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Ophthalmic Office-Based Surgery Safety Study Published in Peer Review Journal

Study shows office-based lens surgery is safe as – or safer than – lens surgery in the literature.

Ophthalmic Office-Based Surgery Safety Study Published in Peer Review Journal
iOR Partners
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iOR Partners, the pioneer in office-based surgery (OBS) in the field of ophthalmology, announced the publication of, “Safety of Office-Based Lens Surgery: A U.S. Multicenter Study,” in the Journal of Cataract & Refractive Surgery. The study was led by Lance J. Kugler, MD,  Director of Kugler Vision, Omaha, NE, and Medical Director of iOR Partners.

The study evaluated case records of more than 18,000 consecutive patients who underwent office-based lens surgery for visually significant cataract, refractive lens exchange (RLE), or phakic IOL implantation, at 36 participating U.S. sites, and found that office-based lens surgery can be performed safely, with adverse event rates similar to or lower than those in the published literature.

Outcome measures included the assessment of intra- and postoperative complications such as the incidence of iritis, corneal edema, endophthalmitis, and unplanned vitrectomy. The rates of postoperative endophthalmitis, toxic anterior segment syndrome (TASS), and corneal edema were 0.028%, 0.022%, and 0.027%, respectively. Unplanned vitrectomy was performed in 0.177% of patients. “Our study demonstrated that the safety profile of office-based lens surgery either matches or exceeds the literature-reported values of adverse events documented for modern cataract surgery,” said Dr. Kugler.

Office-based lens surgery centers are not to be confused with in-office procedure rooms. Rather, they are nationally accredited operating rooms located within a practice, rather than in an Ambulatory Surgery Center (ASC). “Trends suggest a shift from ASCs to office-based surgery (OBS) suites as the new normal for ophthalmic surgery over the next 10 years. As eye surgeons consider modifying their practice paradigm to include OBS, they want to ensure it is safe. This study provides surgeons with the safety data and transparency that they need,” said iOR CEO James Williams.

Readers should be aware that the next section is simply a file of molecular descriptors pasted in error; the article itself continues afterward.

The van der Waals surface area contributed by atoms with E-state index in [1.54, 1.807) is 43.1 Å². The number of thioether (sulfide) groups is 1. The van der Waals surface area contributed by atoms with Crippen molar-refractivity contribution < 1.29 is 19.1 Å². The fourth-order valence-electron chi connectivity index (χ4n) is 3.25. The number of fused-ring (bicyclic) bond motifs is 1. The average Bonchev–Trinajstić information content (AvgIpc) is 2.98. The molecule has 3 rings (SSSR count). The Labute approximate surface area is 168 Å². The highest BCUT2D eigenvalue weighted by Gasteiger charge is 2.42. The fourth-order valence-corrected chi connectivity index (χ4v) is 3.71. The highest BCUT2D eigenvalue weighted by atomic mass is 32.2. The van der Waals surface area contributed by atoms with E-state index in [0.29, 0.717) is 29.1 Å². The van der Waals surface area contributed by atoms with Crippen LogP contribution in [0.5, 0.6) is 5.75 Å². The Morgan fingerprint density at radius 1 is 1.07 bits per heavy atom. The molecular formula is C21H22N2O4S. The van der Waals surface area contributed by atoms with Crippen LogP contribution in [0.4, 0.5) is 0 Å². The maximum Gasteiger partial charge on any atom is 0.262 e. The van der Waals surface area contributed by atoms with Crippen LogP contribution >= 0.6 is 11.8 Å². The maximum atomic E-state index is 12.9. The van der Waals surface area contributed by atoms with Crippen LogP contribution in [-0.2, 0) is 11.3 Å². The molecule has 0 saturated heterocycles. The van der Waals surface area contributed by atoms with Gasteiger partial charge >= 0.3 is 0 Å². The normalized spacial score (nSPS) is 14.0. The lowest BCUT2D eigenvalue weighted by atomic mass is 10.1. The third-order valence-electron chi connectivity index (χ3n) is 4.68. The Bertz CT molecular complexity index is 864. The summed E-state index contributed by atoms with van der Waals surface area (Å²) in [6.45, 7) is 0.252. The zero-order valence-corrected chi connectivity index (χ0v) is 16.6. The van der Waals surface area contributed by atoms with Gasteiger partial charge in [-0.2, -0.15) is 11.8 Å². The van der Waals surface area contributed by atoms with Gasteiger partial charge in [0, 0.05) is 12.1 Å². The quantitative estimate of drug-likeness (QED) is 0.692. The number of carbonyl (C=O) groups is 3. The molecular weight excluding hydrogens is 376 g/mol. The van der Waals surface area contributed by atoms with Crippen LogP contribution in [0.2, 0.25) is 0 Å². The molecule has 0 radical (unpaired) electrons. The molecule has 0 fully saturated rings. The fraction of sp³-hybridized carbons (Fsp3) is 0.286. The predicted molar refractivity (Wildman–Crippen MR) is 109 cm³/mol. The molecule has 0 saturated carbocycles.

In the study, patient selection for office-based lens surgery was based on the American Society of Anesthesiologists (ASA) physical status classification system. Patients classified as ASA I and II were deemed adequate for surgery at an office-based facility. Patients classified as ASA III were selected for surgery on a case-by-case basis according to the physician’s discretion. Patients with an ASA IV classification were deemed inappropriate for office-based surgery. While many of the cases in the study population were younger patients undergoing refractive lens exchange (RLE), more than half (54%) were Medicare-age (65+) and the majority had comorbidities typical of any cataract surgery population.

“Increasingly, ophthalmic surgeons are realizing that OBS can increase convenience and facilitate more consistent control of staff, equipment, and scheduling,” said Daniel S. Durrie, MD, founder of Durrie Vision, Overland Park, KS, and Chairman of the Board of iOR Partners. “Now, with the addition of iOR’s Real World Data (iRWD) registry, surgeons who are considering OBS can make a fully informed decision.”

About iOR Partners

iOR Partners, LLC is paving the way for the future of cataract surgery with innovative, office-based surgery suites. iOR surgical suites provide cataract surgeons the ability to offer more personalized care in a safe and comfortable surgical environment. The company’s turnkey solution includes assistance with space build-out, acquiring surgical equipment, staff training, insurance acquisition, accreditation, and compliance services. iOR Partners is the only company dedicated to ophthalmic office-based surgery and partners with practices nationwide.

Contact Information:

Deb Holliday

President, Holliday Communications, Inc.


Original Source:

Ophthalmic Office-Based Surgery Safety Study Published in Peer Review Journal

The post Ophthalmic Office-Based Surgery Safety Study Published in Peer Review Journal first appeared on Rockland Review News.

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